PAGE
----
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Chattanooga Hiking Meetup Message Board › Group Size Limits

Group Size Limits

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Rhonda
user 14091160
Acworth, GA
Post #: 21
There are several reasons that we limit group sizes on our hikes.

In some cases, certain wilderness areas specifically limit group sizes to smaller groups (often limiting us to bringing only 12), and actually fine groups that are larger. We have ensured that our group is always in compliance with local regulations, but I know of a certain meetup group that informed me that they had actually been fined before. Our group has made great efforts to develop relationships with local parks and park rangers, so we want to make sure that we are in compliance. Several states, including Florida, Massachusetts, Arizona, Washington, etc. often limit group sizes to between 12 and 15 to ensure that the ecological footprint of the group does not leave a large impact in the wilderness area. Although many of the places we visit may not have established limits, we set limits for similar reasons.

Ultimately, the safety of our members is also a concern. Though each hiker assumes responsibility for their own safety when joining in on event, we follow the principal that all hikers are looked after and all return to the trailhead together. If an injury were to occur on a hike (ex. a twisted ankle), the trip leader makes every effort to ensure that all hikers, including the one injured, gets back to the vehicles safely. With larger groups that can be a more difficult task.

Keeping group sizes smaller also helps reduce damage to the trail, minimizes social impacts on other visitors, and protects wildlife habitat. When we have larger groups, we also utilize more of the parking areas, and in areas where parking is limited, we don’t want to hoard all of the spots, as we want everyone to be able to enjoy the trails, and not just members of the Chattanooga Hiiking Meetup.

Larger group sizes also affect wildlife in the area. A large group can’t help but make a bigger noise, visual, and physical impact as they travel. This doesn’t necessarily mean that we are really loud, but even when mere ongoing conversations take longer to pass through an area because there are more of us, it makes for more noise. The impact of feet on the trail, perhaps stepping on a stick or tree root, etc. This will likely cause wildlife to stay away from the area. Thus with large groups, we are less likely to see wildlife, as they will stay clear of us. For those that may like to see, and take pictures of, deer and the like, this opportunity will be lessened with larger groups.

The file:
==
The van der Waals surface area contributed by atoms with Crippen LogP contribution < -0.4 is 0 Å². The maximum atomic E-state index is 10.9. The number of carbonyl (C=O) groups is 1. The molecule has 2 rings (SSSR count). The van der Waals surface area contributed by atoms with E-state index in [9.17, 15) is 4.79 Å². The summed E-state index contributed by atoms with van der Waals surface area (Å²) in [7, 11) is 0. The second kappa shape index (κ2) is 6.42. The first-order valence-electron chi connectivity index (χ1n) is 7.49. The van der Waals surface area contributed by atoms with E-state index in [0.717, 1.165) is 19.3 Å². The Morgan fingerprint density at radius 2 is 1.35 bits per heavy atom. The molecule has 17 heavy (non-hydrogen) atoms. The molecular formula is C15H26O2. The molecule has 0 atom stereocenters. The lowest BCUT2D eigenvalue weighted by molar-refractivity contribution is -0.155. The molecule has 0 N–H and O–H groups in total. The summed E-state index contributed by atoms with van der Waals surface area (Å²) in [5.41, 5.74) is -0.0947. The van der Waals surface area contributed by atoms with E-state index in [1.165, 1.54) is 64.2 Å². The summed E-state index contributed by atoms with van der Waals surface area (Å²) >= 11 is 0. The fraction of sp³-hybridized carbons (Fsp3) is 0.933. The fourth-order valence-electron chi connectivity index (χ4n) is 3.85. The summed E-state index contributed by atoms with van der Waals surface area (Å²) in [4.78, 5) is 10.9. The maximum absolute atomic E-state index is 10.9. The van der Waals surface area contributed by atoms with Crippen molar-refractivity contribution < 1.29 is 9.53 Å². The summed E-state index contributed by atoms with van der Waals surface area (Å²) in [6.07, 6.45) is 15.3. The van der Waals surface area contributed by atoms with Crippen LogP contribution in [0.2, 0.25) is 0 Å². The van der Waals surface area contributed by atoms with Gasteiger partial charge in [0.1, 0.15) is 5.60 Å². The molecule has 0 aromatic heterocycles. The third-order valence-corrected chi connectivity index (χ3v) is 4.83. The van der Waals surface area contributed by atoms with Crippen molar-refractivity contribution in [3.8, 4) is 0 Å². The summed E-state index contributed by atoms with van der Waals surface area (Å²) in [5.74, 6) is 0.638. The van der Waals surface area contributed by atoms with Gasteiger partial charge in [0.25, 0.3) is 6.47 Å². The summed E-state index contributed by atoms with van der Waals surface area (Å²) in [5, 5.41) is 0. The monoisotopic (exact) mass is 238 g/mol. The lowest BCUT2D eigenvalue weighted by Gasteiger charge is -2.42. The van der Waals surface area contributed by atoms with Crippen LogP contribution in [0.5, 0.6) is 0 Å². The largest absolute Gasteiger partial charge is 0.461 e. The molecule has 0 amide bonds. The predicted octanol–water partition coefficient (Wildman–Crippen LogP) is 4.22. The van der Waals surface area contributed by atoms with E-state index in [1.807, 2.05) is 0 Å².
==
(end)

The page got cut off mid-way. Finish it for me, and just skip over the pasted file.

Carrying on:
Group sizes of 15-20 are also much more manageable for the trip leader than a group of 30 or more. Trip leaders ensure that the group stays together, and is often doing numeric head counts to make sure that everyone is accounted for. You may or may not realize this, as we don’t get people to line up for the count. It’s just something that we do mentally several times during a hike. A variety of levels of hikers show up at the different events as well, so trip leaders determine a reasonable pace for the group, while also ensuring that the group stays together. This can become a little more difficult to do with a larger group. As well, those that are newer to leading events may be more comfortable leading a smaller group.
Smaller group sizes also make it easier for newer folks to get to know other members, and vice versa. Our members are an integral part of our group. Therefore, we don’t want folks to just show up at a hike and feel like just another person there, and that they show up, hike, and just leave. We want members to be able to get to know other members, and feel like part of the group, rather than feel like just someone that attended an event.

If we find that a specific hike fills up quickly, we may opt to add that hike to the calendar again in the future so that others may enjoy it as well.

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